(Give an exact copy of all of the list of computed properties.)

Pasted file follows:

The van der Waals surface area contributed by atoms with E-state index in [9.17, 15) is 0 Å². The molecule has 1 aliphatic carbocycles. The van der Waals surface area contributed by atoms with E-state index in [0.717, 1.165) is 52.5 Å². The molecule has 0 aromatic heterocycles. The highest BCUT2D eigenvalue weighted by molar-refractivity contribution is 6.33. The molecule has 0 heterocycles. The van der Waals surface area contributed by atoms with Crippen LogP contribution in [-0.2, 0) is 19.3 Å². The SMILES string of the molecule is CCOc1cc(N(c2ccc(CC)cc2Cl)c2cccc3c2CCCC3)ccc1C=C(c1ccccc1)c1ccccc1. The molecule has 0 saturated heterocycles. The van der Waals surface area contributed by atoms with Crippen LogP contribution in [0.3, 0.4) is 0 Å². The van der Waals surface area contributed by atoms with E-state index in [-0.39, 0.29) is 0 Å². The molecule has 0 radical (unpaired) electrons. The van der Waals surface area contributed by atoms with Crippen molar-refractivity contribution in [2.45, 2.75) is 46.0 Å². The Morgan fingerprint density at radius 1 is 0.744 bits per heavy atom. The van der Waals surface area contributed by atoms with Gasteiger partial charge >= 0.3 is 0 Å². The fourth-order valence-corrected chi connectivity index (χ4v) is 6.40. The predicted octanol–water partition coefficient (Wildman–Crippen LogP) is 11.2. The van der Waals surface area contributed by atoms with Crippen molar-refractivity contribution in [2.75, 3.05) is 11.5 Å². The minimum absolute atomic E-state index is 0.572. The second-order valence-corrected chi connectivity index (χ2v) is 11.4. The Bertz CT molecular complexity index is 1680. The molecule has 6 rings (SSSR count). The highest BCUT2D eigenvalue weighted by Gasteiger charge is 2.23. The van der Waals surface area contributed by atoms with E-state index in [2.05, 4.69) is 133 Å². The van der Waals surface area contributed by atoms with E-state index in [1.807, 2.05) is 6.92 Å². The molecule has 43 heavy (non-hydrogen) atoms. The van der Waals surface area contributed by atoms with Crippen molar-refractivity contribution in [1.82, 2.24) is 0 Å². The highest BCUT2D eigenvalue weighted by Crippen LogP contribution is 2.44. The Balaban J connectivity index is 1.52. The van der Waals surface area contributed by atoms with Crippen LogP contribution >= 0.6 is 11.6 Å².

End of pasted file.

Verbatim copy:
The van der Waals surface area contributed by atoms with E-state index in [9.17, 15) is 0 Å². The molecule has 1 aliphatic carbocycles. The van der Waals surface area contributed by atoms with E-state index in [0.717, 1.165) is 52.5 Å². The molecule has 0 aromatic heterocycles. The highest BCUT2D eigenvalue weighted by molar-refractivity contribution is 6.33. The molecule has 0 heterocycles. The van der Waals surface area contributed by atoms with Crippen LogP contribution in [-0.2, 0) is 19.3 Å². The SMILES string of the molecule is CCOc1cc(N(c2ccc(CC)cc2Cl)c2cccc3c2CCCC3)ccc1C=C(c1ccccc1)c1ccccc1. The molecule has 0 saturated heterocycles. The van der Waals surface area contributed by atoms with Crippen LogP contribution in [0.3, 0.4) is 0 Å². The van der Waals surface area contributed by atoms with E-state index in [-0.39, 0.29) is 0 Å². The molecule has 0 radical (unpaired) electrons. The van der Waals surface area contributed by atoms with Crippen molar-refractivity contribution in [2.45, 2.75) is 46.0 Å². The Morgan fingerprint density at radius 1 is 0.744 bits per heavy atom. The van der Waals surface area contributed by atoms with Gasteiger partial charge >= 0.3 is 0 Å². The fourth-order valence-corrected chi connectivity index (χ4v) is 6.40. The predicted octanol–water partition coefficient (Wildman–Crippen LogP) is 11.2. The van der Waals surface area contributed by atoms with Crippen molar-refractivity contribution in [2.75, 3.05) is 11.5 Å². The minimum absolute atomic E-state index is 0.572. The second-order valence-corrected chi connectivity index (χ2v) is 11.4. The Bertz CT molecular complexity index is 1680. The molecule has 6 rings (SSSR count). The highest BCUT2D eigenvalue weighted by Gasteiger charge is 2.23. The van der Waals surface area contributed by atoms with E-state index in [2.05, 4.69) is 133 Å². The van der Waals surface area contributed by atoms with E-state index in [1.807, 2.05) is 6.92 Å². The molecule has 43 heavy (non-hydrogen) atoms. The van der Waals surface area contributed by atoms with Crippen molar-refractivity contribution in [1.82, 2.24) is 0 Å². The highest BCUT2D eigenvalue weighted by Crippen LogP contribution is 2.44. The Balaban J connectivity index is 1.52. The van der Waals surface area contributed by atoms with Crippen LogP contribution >= 0.6 is 11.6 Å².